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Health Psychol. 2015 Aug;34(8):847-56. doi: 10.1037/hea0000192. Epub 2014 Dec 29.

Race-based differentials in the impact of mental health and stigma on HIV risk among young men who have sex with men.

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  • 1Department of Psychology.
  • 2Department of Psychiatry and Human Behavior.



In the U.S., young men who have sex with men (YMSM) are disproportionately affected by HIV, with YMSM of color being the most impacted by the epidemic.


To advance prevention research, we examined race-based differences in gay-related stress in conjunction with the moderating role of mental health on substance use and sexual risk among 206 high-risk YMSM, recruited September, 2007-2010.


Negative binomial regressions and 3-way interaction graphs indicated that psychological distress and acute gay-related stigma placed all participants at most risk for HIV acquisition. Low psychological distress appeared to "buffer" all YMSM against HIV risk, whereas the reverse was evidenced for those reporting low gay-related stigma and psychological distress. YMSM of color reported more risk behavior, and less decreases in risk with attenuated psychological distress, compared with White YMSM. We hypothesize these trends to be associated with experiencing multiple stigmatized identities, indicating points of intervention for YMSM of color to achieve positive identity integration. There were sharper increases in HIV risk behavior for White YMSM with increasing gay-related stigma than for YMSM of color, which could be attributed to the latter's prolonged exposure to discrimination necessitating building coping skills to manage the influx of adversity.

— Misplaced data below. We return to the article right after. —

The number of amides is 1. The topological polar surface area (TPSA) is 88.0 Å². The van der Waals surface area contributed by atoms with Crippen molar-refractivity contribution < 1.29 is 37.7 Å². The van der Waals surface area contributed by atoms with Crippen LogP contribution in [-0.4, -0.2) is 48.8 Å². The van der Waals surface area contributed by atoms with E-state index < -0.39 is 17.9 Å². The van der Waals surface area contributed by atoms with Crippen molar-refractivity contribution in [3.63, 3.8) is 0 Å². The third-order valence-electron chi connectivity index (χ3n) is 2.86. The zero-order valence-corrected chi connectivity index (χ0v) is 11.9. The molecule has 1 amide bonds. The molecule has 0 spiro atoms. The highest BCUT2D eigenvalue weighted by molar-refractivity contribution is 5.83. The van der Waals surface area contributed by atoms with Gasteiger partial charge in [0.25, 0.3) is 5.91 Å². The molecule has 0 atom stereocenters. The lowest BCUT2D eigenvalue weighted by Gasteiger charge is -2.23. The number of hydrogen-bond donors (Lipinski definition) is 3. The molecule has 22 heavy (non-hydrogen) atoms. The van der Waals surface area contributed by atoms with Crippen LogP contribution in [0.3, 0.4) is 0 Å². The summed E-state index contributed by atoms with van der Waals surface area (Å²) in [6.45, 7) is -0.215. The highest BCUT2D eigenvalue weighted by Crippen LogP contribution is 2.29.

Emphases on: (a) identity-based interventions for YMSM of color; and (b) skills-based interventions for White YMSM should supplement existing successful HIV risk-reduction programs. Lastly, mental health needs to be a target of intervention, as it constitutes a protective factor against HIV risk for all YMSM.

(c) 2015 APA, all rights reserved).

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[Available on 2016-08-01]
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